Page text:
59 years old Mr. Rohtas was on his way to his office by Delhi’s Metro when he felt a gnawing pain in his chest. This was unlike any pain he might have suffered in the past and forced him to sit. He mentioned it to his fellow passengers; while one was a regular heart patient and offered his tablets to Rohtas others suggested he ought to be taken to the hospital. Staff at the Patel Nagar metro station helped him to his feet and he managed to talk to his son on the phone. They agreed that Rohtas must immediately reach the Super Speciality Sir Ganga Ram Hospital for all the facilities available there.
Metro Staff at Patel Nagar called PCR at 100 and a police car was waiting for him as he stumbled down the stairs. Lucky Mr. Rohtas was at the Sir Ganga Ram Hospital less than half an hour after he first felt pain. By this time the pain was tearing down his back; an additional pain also started in his left groin that was now tearing down his leg. For all that was wrong with him he maintained his composure, his family and friends also reached the hospital the same time as casualty doctors were examining him. Importantly the blood pressure in his right arm was 160/60, that in his left arm was 110/50; left groin pulse was absent along with all the pulses in the left thigh, leg and foot. Emergency treatment was started along with diagnostic tests. An immediate Echocardiogram; suggested that there was a complete tear in the wall of the aorta as well as sudden severe leakage from the aortic valve as it was torn off its attachments.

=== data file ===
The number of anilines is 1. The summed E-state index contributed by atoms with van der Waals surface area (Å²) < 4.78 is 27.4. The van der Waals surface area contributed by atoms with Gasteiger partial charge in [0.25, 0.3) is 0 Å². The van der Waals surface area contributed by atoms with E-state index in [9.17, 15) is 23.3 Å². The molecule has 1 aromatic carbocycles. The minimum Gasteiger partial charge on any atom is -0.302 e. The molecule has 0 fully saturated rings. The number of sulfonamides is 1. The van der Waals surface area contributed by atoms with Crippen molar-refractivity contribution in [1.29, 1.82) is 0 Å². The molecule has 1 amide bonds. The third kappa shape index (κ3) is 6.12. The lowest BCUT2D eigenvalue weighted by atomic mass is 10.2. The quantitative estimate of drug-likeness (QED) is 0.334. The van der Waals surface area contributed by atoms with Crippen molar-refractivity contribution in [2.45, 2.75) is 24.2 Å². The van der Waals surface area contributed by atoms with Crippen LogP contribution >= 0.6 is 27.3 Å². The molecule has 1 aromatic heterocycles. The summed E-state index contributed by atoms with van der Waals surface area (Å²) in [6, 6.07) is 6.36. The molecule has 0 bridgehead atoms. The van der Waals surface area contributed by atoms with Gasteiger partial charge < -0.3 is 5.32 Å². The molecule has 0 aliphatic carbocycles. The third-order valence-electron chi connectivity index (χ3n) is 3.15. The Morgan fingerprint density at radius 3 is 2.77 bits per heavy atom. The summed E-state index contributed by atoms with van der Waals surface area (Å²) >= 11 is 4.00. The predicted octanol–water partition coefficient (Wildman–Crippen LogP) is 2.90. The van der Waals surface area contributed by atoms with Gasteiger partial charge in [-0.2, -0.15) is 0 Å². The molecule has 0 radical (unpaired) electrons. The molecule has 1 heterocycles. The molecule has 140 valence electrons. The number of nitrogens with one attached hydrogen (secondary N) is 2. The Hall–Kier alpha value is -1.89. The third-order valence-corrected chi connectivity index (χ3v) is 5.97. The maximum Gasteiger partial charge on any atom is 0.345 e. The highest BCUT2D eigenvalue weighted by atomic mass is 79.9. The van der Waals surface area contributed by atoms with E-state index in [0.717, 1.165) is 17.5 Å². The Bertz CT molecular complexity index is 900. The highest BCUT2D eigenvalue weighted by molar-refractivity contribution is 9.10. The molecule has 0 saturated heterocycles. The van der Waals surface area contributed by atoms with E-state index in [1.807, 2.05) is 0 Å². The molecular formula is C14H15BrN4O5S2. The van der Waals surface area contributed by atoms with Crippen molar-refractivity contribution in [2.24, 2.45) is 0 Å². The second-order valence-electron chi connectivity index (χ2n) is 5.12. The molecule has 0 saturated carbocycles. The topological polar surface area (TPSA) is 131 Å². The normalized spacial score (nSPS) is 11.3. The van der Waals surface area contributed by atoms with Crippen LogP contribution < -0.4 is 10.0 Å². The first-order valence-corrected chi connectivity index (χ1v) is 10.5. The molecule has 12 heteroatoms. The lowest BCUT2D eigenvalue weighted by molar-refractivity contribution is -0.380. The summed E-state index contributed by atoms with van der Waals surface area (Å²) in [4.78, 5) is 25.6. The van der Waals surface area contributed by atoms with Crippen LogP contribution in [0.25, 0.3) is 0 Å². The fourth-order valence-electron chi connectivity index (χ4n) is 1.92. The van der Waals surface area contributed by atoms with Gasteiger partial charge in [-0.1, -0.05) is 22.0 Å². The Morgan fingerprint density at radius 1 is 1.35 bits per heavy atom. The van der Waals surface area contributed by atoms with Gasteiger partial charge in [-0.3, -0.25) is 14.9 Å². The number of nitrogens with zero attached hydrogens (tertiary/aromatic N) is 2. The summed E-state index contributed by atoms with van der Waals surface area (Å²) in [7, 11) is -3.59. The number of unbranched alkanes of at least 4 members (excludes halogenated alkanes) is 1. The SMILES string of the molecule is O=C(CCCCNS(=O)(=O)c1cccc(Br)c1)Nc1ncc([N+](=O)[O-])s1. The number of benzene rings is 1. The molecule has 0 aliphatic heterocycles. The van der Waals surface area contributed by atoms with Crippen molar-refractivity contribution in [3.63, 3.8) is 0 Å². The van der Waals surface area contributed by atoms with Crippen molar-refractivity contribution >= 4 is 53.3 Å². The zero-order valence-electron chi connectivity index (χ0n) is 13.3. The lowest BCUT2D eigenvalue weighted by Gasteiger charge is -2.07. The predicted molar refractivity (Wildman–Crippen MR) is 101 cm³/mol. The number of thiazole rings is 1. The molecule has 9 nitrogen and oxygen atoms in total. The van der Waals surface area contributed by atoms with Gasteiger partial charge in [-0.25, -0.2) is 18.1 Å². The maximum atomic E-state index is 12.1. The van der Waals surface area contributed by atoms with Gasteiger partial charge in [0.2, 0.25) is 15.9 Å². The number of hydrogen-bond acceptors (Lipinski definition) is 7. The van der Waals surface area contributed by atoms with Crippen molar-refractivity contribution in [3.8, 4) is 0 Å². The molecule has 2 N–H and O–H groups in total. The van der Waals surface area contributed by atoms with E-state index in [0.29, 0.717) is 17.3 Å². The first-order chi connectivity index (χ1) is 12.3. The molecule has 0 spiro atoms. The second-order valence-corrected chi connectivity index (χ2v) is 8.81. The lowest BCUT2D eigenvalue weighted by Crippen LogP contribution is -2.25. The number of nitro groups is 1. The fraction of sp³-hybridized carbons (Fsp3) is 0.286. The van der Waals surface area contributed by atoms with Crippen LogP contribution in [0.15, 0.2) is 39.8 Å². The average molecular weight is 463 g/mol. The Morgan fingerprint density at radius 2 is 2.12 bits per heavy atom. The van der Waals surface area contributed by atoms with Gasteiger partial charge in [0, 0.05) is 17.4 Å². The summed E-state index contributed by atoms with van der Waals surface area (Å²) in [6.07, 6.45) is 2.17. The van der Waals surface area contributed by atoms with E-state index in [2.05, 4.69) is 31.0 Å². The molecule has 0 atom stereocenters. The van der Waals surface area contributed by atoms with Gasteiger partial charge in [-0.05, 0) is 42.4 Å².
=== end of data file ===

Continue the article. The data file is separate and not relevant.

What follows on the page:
Senior Cardiac Surgeon Dr. Sujay Shad was informed of a patient with a distinct possibility of Acute Type A Aortic Dissection on Echo. An Acute Type A Aortic Dissection is without doubt the most lethal of all conditions. As you would see from the attached picture, there develops a tear within the wall of the Aorta. As the tear in the aortic wall progresses so does the patients pain; it starts in the front and then goes all the way to the back and the tummy. This patient’s left femoral artery that supplies blood to the left thigh and leg was cutoff prior to him reaching the Casualty itself. This was evident from the shooting pain from his left groin to his left leg; along with that the pulse on that side could not be felt. Any delay in surgery could tear off any of the remaining arteries of the body with devastating organ function loss. One could imagine loss of blood supply to the heart = heart attack or cardiac arrest; brain = stroke; spinal cord = paralysis below the waist; liver = liver failure; kidneys = kidney failure; intestines = gangrene, septicemia. The existing loss of blood supply to the left leg could allow production of enough biological poisons to reduce his chances of survival on an hourly basis. It is well known to all doctors that almost half the untreated patients with Acute Type A Aortic Dissection would die within a matter of 24 hours. Not only that there exists a linear risk of 2% deaths per hour during the first 25 hours.
Time is of the essence to help a patient survive this devastating illness; so orders were flying while Dr. Shad made his way to the emergency. CT department was advised to await arrival of this patient; Cardiac Operating Theatres were advised to keep one OT ready for this patient pending further investigations. As the patient was shifted to CT scan Dr. Shad got a brief chance to look at the patient and his family. They were informed of the gravity of the probable illness and that no efforts would be spared to ensure diagnosis and treatment without any delay.
In modern days a CT aortogram is the only investigation required preceding surgery in such patients. In the bygone times Cardiac Surgeons and Cardiologists would insist upon Coronary Angiography prior to such an operation; the complexity of anatomy as well as the inherent time delays with such a protocol lost many more patients than lives saved. CT aortogram was performed and reported within a half hour of the patient’s arrival to the emergency such is the speed of Doctors in the Emergency department as well as the organization of Sir Ganga Ram Hospital.